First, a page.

Evolving time-tested technology to outmatch hypersonic weapons inside the atmosphere

Raytheon builds on its Standard Missile legacy as it designs the first-of-its-kind Glide Phase Interceptor

Seeking the first missile specifically designed to defeat hypersonic threats in their most vulnerable phase of flight, the glide phase, the MDA selected Raytheon, an RTX business, as one of the companies to develop the Glide Phase Interceptor, or GPI.

Recently, the company reached a milestone in its GPI program when it completed the Systems Requirements Review – Prototype. That review confirmed that Raytheon and the government agency have a shared understanding of the interceptor’s requirements and allows further design maturation.

And, in developing this new offering, the company is drawing on decades of experience producing the world’s most trusted group of naval interceptors: the long-proven Standard Missile family.

New capability for layered defense

When the Glide Phase Interceptor is launched from a ship to intercept lower-altitude hypersonic missiles in their glide phase of flight, it will cover an extra layer of defense alongside Raytheon’s longtime Standard Missile, or SM, family.

Thus, GPI will bridge the crucial gap between SM-3, which destroys incoming missiles outside Earth's atmosphere, and SM-6, which hits targets in the terminal phase of flight.

A hypersonic missile goes into its glide phase when it re-enters the atmosphere and continues toward its target. 

“GPI will be the first effector to operate against hypersonic threats in that phase,” said Patrick Hollen, who works on both Raytheon’s GPI and SM-3 programs. He added that “it also enhances layered defense and enables more opportunities to intercept a hostile hypersonic threat farther from its target.”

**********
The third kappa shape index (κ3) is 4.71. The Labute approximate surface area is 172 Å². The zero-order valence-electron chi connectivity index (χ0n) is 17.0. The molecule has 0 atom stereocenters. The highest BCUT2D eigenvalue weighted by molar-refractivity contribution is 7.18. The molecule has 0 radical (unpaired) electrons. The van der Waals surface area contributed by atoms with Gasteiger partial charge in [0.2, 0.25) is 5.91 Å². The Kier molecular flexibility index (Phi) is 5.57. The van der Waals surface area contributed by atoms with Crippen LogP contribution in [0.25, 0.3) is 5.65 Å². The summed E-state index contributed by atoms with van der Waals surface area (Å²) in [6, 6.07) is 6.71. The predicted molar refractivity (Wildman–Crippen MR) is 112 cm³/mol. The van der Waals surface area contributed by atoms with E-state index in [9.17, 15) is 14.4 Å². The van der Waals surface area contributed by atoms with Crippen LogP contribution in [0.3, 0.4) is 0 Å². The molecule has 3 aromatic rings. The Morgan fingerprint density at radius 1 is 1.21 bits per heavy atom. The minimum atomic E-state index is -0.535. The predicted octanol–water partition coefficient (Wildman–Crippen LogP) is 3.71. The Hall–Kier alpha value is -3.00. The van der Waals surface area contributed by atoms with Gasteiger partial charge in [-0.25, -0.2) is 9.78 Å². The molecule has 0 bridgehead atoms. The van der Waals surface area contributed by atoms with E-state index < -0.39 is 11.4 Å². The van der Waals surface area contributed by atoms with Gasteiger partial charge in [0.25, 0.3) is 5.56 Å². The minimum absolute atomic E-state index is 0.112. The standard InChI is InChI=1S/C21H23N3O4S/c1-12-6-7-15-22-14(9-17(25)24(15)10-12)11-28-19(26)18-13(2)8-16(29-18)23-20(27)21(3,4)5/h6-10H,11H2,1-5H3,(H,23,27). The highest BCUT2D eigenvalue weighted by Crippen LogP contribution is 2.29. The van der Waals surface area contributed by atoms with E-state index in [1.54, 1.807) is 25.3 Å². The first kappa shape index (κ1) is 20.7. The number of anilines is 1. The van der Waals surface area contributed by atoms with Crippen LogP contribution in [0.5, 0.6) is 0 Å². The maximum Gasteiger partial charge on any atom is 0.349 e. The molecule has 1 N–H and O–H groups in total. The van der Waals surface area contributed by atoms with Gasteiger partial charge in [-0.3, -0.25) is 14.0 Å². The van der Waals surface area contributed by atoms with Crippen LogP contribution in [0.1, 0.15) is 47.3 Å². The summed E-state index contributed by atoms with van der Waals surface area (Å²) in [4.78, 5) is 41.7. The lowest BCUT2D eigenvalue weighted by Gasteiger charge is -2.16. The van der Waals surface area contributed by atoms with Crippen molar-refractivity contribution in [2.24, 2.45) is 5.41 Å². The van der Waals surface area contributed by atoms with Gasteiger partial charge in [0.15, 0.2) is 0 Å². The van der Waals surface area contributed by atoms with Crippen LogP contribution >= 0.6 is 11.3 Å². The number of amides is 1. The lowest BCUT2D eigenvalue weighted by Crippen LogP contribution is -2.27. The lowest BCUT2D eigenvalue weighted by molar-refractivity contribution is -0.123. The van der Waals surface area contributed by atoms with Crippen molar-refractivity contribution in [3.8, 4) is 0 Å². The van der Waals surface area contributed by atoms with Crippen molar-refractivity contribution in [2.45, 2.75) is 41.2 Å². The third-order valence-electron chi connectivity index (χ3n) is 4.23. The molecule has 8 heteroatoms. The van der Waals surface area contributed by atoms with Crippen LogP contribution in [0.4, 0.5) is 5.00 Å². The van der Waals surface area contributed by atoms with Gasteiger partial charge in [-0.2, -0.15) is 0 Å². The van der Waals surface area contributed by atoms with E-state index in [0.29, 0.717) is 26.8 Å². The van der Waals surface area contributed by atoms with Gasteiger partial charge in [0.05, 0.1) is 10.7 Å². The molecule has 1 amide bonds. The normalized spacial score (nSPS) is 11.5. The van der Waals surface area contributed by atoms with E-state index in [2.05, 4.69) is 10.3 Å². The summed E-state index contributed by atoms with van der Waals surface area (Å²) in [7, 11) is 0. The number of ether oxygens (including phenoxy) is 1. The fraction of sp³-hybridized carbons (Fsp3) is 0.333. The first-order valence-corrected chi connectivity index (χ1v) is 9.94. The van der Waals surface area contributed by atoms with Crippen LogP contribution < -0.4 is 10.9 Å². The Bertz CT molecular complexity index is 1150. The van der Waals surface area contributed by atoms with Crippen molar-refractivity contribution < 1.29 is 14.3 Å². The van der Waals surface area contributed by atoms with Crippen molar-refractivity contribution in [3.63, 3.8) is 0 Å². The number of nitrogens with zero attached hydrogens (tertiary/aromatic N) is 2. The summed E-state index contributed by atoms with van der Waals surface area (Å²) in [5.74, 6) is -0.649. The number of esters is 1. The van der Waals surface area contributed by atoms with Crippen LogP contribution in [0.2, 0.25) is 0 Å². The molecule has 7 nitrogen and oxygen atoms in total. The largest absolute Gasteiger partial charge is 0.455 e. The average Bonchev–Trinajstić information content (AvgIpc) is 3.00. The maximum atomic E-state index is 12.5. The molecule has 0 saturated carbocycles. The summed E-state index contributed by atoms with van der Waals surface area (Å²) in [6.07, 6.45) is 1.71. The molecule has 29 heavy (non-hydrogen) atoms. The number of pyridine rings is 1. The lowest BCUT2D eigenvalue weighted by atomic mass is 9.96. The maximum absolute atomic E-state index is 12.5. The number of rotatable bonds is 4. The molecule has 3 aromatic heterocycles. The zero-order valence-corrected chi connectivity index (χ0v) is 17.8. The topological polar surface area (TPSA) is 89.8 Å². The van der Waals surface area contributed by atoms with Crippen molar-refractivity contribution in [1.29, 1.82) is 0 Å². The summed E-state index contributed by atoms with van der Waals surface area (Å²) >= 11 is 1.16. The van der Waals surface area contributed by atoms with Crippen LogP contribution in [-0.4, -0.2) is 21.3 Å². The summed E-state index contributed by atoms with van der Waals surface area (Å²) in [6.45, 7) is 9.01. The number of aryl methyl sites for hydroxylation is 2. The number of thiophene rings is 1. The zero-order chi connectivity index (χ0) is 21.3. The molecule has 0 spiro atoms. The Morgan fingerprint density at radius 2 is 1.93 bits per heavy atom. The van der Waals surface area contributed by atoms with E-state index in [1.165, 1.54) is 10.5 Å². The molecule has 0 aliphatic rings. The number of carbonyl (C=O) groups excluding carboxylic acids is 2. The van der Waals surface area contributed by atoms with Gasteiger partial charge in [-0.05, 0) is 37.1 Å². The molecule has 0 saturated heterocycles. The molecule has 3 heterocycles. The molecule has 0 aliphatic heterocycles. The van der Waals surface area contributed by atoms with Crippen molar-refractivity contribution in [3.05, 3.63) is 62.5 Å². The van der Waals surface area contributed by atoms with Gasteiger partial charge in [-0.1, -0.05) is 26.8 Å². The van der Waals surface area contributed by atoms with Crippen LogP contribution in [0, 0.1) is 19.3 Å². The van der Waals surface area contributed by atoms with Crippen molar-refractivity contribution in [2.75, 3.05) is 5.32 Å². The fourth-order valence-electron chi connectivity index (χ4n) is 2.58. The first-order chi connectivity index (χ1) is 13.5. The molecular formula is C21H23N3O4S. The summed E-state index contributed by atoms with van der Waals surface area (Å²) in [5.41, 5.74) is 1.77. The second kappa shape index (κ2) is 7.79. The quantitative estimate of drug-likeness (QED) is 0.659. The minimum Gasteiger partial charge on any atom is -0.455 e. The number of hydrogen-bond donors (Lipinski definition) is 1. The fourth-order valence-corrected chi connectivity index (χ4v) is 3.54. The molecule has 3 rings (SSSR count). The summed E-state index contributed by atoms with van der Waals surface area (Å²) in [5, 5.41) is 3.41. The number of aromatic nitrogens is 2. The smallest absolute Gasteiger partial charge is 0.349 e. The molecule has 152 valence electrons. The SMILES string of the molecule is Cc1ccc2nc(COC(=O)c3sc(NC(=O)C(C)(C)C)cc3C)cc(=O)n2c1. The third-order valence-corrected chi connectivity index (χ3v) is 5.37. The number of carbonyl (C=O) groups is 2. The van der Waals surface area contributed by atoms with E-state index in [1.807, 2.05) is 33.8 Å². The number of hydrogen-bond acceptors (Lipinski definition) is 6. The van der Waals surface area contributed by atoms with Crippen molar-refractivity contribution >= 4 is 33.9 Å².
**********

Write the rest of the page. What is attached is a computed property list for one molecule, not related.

Benefits of experience

The hypersonic threat poses significant challenges. But, when Raytheon set about designing its Glide Phase Interceptor, the team did not have to start from scratch: The company has some 70 years in air and missile defense. So, today, it is harnessing its certified Standard Missile technology for GPI’s hypersonic mission—enabling a rapid timeline by integrating proven components and systems, among other strategies.

“Our adversaries are already fielding hypersonic missiles, so the time to act is now,” said Julie Leeman, Raytheon’s GPI program director. “We have the technology today to be able to do this, and we have the ability to upgrade as the threat evolves and as technology evolves.”

The company recently delivered its 500th Standard Missile and variants have been used in dozens of intercepts. To underscore the advantages of that successful track record, Hollen used this analogy: “If you've never built a car before and you don't understand how the steering wheel connects with the wheels, you have to figure that out. But we've had that figured out for years. And we've already trained the mechanics on how to fix that car.”

Utilizing technology from Standard Missile allows Raytheon to spend more time reducing risk and refining the design for GPI’s evolving, critical technologies. “We're leveraging as much as we possibly can from our prior and current SM programs, so we can focus on the aspects that are unique to GPI,” Leeman said.

Plus, the team is drawing on digital technologies—models, requirements derivations, test workbooks, software and simulations—to help design the new interceptor. “As we build GPI, we're doing it in a digital way that links its systems,” Leeman said. “A great example of how that's propelling our work was when we got a new version of the MDA’s requirements, we were able to implement that in our systems by the push of a button. That propels our GPI program.”

Integration and the human factor

In its requirements for GPI development, the MDA has stipulated that “any prototypes designed will fit into the current Aegis Ballistic Missile Defense system” which fires from a naval vessel’s vertical launching system.

Here, again, Raytheon has a key advantage: Its capabilities have been integrated with that system for 18 years. “Our Standard Missiles and Aegis are already tightly coupled,” Leeman said. “They talk to each other; they exchange messages with each other. We’re able to tweak and reuse a lot of that interface for GPI.”

But there’s more than interceptor technology and systems at stake in a successful ship-based launch. There’s also the safety of those on board.

“Shipboard qualification and the ship environment are unique because the ship carries human life,” Leeman said. “So, safety boards and the qualification process are very involved, very rigorous … to protect everyone on the ship. We’re now bringing that commitment to the development of the new Glide Phase Interceptor.”